What’s keeping the “King of Encryption” awake at night… Privacy – as apple-pie as the Constitution… A 960% gain on anonymous money… In the mailbag: “Kudos to Los Cuatro Hombres”…

“We’re hemorrhaging privacy”…

That’s the warning from the “King of Encryption,” Phil Zimmermann.

He was the keynote speaker at a small gathering of cryptocurrency experts I (Chris) attended recently in Amsterdam, in the Netherlands.

You may not have heard of him. Most people haven’t. But in 1991, Zimmermann invented the world’s first publicly available, unbreakable encryption program, which he modestly called Pretty Good Privacy (PGP).

Up until then, unbreakable cryptography was something only the military and spy agencies had access to.

And Zimmermann didn’t just invent PGP…

He made sure the feds couldn’t stop folks from using it.

At the time, Washington considered strong encryption to be in the same category as “munition” – guns, bombs, ballistic missiles, and so on. And after Zimmermann posted the source code for PGP to an online message board, the feds came after him with a criminal investigation into “exporting munitions without a license.”

Luckily, Zimmermann is no dope. He outsmarted the feds by printing the source code for PGP in a book so that anyone could replicate it.

MIT’s publishing arm, MIT Press, sold the book all over the world. This allowed anyone, anywhere in the world, to use Zimmermann’s source code to stay private online.

The feds could legally halt the export of munitions. But the First Amendment prevented them from legally stopping the export of a book, which is classed as speech.

These days, it’s not the feds who are keeping Zimmermann awake at night…

It’s for-profit surveillance companies Google and Facebook.

And he’s not alone.

Here at The Daily Cut, we’ve been raising the alarm about how these Silicon Valley giants have gotten in bed with the national-security faction of the Deep State.

Thanks to Google, Facebook, and all the other data-gathering operations being run out of Silicon Valley, children born in the last decade will have no concept of privacy.

These companies will record, monitor, and track every single thing they do online. The word “privacy” will be a meaningless term to them.

As we told you yesterday, these Silicon Valley giants gather mindboggling amounts of highly personal data on their 4 billion combined users.

They then hawk it to advertisers… and even pass it on to the National Security Agency (NSA), via court-approved electronic eavesdropping programs.

It’s a point not lost on the king of encryption…

As Zimmermann pointed out in Amsterdam, there’s no difference between the mass digital surveillance the U.S. spy agencies carry out… and the corporate-level online snooping by Silicon Valley firms.

Documents leaked by Edward Snowden from the Deep State’s electronic eavesdropping agency, the NSA, revealed the government has direct access to the same personal data Google and Facebook sell to advertisers.

The surveillance these companies carry out passes through to the NSA by way of court-approved programs such as the one Snowden made public, codenamed PRISM.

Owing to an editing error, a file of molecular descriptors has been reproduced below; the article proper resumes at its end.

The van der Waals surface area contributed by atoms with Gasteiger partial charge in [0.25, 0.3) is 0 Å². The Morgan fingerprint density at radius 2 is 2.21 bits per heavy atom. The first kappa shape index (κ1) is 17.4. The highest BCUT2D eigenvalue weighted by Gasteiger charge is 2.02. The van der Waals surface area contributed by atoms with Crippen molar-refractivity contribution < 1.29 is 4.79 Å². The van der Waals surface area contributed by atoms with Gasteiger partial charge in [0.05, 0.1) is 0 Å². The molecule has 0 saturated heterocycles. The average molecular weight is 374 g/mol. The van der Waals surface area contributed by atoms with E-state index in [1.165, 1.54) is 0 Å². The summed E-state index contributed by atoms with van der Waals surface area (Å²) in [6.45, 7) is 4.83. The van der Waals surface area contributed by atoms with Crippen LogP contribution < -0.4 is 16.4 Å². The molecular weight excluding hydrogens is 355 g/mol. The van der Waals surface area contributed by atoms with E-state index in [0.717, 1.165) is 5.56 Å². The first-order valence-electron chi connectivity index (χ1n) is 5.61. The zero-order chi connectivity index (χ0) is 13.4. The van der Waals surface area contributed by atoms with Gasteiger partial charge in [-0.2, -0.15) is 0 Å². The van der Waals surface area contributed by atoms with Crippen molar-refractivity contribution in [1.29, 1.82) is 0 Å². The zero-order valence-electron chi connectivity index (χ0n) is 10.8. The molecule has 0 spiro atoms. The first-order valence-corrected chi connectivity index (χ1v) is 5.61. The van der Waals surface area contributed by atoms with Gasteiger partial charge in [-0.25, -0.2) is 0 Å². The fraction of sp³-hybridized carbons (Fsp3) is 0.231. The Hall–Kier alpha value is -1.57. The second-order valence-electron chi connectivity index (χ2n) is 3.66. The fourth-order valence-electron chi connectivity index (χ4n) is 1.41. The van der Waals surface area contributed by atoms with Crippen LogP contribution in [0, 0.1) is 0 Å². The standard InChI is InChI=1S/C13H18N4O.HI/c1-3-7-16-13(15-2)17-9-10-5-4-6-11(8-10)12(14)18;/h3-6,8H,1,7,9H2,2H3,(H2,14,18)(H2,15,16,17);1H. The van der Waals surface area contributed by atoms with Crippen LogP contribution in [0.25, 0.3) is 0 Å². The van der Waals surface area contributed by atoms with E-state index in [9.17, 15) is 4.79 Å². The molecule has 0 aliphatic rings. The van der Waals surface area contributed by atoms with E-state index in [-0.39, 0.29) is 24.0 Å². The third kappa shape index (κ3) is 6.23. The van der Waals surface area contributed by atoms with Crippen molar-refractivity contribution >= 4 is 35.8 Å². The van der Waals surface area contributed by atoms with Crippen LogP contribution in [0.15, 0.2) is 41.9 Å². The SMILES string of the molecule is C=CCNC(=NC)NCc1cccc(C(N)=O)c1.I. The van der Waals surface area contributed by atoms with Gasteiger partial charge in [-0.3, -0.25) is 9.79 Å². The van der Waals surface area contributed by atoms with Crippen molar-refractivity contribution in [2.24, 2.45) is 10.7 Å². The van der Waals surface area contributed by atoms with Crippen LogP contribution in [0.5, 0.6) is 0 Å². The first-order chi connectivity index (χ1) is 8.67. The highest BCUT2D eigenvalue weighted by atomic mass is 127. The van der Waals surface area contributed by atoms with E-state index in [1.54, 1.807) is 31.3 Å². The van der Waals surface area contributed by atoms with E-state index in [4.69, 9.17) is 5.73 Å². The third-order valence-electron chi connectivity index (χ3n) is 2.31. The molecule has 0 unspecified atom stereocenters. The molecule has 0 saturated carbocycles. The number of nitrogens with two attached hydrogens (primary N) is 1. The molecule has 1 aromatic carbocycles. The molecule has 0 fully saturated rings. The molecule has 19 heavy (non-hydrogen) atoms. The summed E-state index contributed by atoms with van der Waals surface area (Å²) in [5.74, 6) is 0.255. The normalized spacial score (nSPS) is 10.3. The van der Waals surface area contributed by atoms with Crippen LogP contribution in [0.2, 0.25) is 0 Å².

Privacy is not a dirty word…

When confronted with evidence that corporations and governments are spying on them online, most folks shrug it off.

But as we’ve been warning, that’s a mistake if you value your personal liberty. Here’s how colleague Nick Giambruno put it to readers of our Casey Report advisory…

The government and its media allies have convinced the average person that “privacy” is a dirty word.

They’ve duped people into believing only criminals and wrongdoers want privacy. “If you have nothing to hide, you have nothing to worry about,” as the popular, but wrongheaded adage goes.

Many people have forgotten that privacy is fundamental to preserving human dignity and protecting individuals from government overreach.

In the words of Phil Zimmermann, “Privacy is as apple-pie as the Constitution.”

Cryptocurrencies are a new weapon in the battle for digital privacy…

Every traditional digital financial transaction you’ve ever made – credit card payments, bank transfers, even ATM withdrawals – has been tracked, stored, and monitored.

But cryptocurrencies were developed with online privacy in mind.

Bitcoin was the first step…

The super-secure database (aka “blockchain”) that records bitcoin transactions doesn’t include your name or other personal details. This helps keep your financial transactions secure.

But contrary to popular belief, bitcoin isn’t fully anonymous.

The bitcoin blockchain includes a record of the unique ID of your bitcoin “wallet” – the app you use to store, send, and receive payments. And it’s open to the public. So a forensic research team can unravel your entire payment history.

As world-renowned crypto investing expert Teeka Tiwari put it to readers of our Palm Beach Confidential advisory…

Investigators can track who sent you money, who you sent money to, what you bought, and who you bought it from.

That’s where privacy coins come in…

Take Monero (XMR), an open recommendation at Palm Beach Confidential. It adds an extra layer of security so online snoops can’t link each transaction to you. Teeka again…